Uber Technologies posted its first adjusted profit as a public company, driven by a recovery in ride-hailing and strong demand in its delivery operation.
The company recorded $8 million in earnings before interest, tax, depreciation, and amortization (EBITDA), compared to the $15.4 million loss projected by analysts. Uber announced in September that adjusted earnings for the third quarter would swing from a $25 million loss to a $25 million profit.
Uber’s Chief Financial Officer Nelson Chai said in a statement, “While we recognize it’s just a step, reaching total-company adjusted Ebitda profitability is an important milestone for Uber.” The San Francisco-based company said in a statement on Thursday that revenue increased 72 percent to $4.8 billion. This was higher than the $4.4 billion predicted by analysts.
During the pandemic, ride-hailing was one of the hardest-hit markets, as people avoided activities that required them to be in physical encounters with strangers. However, growing vaccination numbers and the reopening of the economy are trying to rekindle rider demand. Gross mobility reservations increased by 67 percent year on year, fueled in part by an increase in airport rides, which increased by 203 percent year on year.
Although riders are returning, Uber and Lyft Inc. have struggled to find enough drivers to match the increased demand, resulting in higher fares and increased wait times for passengers. Uber has spent hundreds of millions of dollars on incentives to attract drivers to return after many used government stimulus programs for earnings, seeking work elsewhere, or are unwilling to return due to health concerns.
Dara Khosrowshahi, Chief Executive Officer of Uber also commented on the development saying, “Our early and decisive investments in driver growth are still paying dividends, with drivers steadily returning to the platform, leading to further improvement in the consumer experience.”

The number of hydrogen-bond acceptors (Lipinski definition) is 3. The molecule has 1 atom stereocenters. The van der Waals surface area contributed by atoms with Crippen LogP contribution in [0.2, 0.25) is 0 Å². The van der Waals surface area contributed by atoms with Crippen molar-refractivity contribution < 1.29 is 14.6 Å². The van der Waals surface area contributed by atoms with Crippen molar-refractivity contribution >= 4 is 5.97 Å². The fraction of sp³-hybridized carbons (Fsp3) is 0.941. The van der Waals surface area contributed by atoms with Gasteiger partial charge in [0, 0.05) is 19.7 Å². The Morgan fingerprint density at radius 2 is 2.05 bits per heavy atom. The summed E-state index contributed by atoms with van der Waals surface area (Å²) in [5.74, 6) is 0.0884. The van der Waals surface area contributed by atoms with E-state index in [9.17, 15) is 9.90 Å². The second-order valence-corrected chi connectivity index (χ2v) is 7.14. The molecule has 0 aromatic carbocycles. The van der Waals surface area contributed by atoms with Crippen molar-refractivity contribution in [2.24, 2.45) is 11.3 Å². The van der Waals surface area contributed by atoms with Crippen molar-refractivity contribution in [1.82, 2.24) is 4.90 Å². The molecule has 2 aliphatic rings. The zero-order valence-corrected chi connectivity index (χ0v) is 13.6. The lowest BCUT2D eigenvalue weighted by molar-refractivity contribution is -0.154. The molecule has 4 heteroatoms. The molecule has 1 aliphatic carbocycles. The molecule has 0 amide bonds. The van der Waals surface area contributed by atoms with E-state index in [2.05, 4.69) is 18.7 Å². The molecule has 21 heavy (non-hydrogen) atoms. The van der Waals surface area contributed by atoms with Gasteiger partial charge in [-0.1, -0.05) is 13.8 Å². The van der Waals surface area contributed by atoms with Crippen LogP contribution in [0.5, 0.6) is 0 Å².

According to Uber, the number of active drivers in the United States has increased by roughly 60 percent compared to the same period last year. In the third quarter, the company also slashed its spending on driver incentives, which helped it achieve profitability for the San Francisco-based company.
Lyft’s fortunes have also improved, with the company reporting a 73 percent growth in revenue in the third quarter. Airport rides, which were up triple from a year ago, along with an increase in weekend and evening rides, according to co-founder and President John Zimmer, are a healthy sign that customers are returning to pre-pandemic routines.
Uber also posted $23.1 billion in gross bookings, which includes ride-hailing, food delivery, and freight, which is up 57 percent from the same period last year and in accordance with predictions. Uber’s delivery verticals as a whole are still losing money, but it has trimmed its losses by $149 million since the second quarter, thanks to its primary unit, Uber Eats.
Uber also suffered a $2.4 billion net loss. The firm wiped off a $3.2 billion unrealized loss on its Didi Global Inc. stock, losing out the $1.4 billion profit it gained when the Chinese ride-hailing conglomerate went public in June. Uber’s investment portfolio is currently worth $13 billion.
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